The Financial Accounting Standards Board (FASB), the board that sets U.S. accounting standards, has moved to end companies’ use of a device that allowed them to park hundreds of billions of dollars in loans off their balance sheets without capital cushions. This was blamed for helping stoke banks’ losses in the housing boom. The change will tighten the use of so-called “qualified special purpose entities” by requiring companies to report to regulators the loans contained in them and to increase their capital reserves in proportion as a cushion against potential losses. It was the lack of disclosure and absence of capital supporting ballooning subprime mortgage loans in these special entities that aggravated the massive losses sustained by banks, according to regulators.
The Board said the rule change was intended “to improve consistency and transparency in financial reporting.” The FASB voted to adopt it at a public meeting of its five-member board held at its headquarters in Norwalk, Conn. A revised proposal had been opened to a public comment period that ended in November. This change by FASB is quite different from its move in April, which created some dissension among Board members. That would have given companies more leeway in valuing assets and reporting losses. That revision in the so-called “mark-to-market” accounting rules was expected to help boost battered banks’ balance sheets. But the new rule change likely will result in financial institutions recognizing on their books billions in high-risk loans that may default.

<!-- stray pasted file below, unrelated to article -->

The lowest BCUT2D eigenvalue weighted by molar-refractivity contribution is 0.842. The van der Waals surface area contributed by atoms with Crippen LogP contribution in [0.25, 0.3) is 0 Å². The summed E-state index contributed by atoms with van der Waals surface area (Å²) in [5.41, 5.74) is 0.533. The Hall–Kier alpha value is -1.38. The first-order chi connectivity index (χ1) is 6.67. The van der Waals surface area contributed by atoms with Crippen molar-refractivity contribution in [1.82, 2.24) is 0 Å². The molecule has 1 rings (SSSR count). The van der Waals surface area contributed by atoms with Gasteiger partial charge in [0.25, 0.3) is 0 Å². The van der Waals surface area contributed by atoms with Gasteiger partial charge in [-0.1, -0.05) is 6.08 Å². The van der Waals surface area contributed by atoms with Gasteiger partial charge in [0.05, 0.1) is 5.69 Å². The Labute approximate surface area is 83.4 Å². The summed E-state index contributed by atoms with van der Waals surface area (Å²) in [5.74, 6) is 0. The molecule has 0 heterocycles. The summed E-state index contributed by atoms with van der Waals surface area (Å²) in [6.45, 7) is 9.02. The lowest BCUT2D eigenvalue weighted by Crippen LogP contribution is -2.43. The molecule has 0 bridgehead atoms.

This reversal by the FASB in acting on the “mark-to-market” rules came as the result of intense pressure from Congress, which threatened legislation. It was reported that the Board received hundreds of comment letters opposing the move from mutual funds, accounting firms and others contending that it would damage honest financial reckoning by “masking” the deficiencies and risks lurking within the system. Hopefully, the FASB has now done the “right thing.” We will see.
Source: Associated Press
Contact us today for a free legal consultation with an experienced attorney.
Fields marked *may be required for submission.
If you would like to subscribe to the Jere Beasley Report digital edition, simply visit our Subscriptions page and provide the necessary information or call us at 800-898-2034.
Attorney Advertising - Prior results do not guarantee a similar outcome.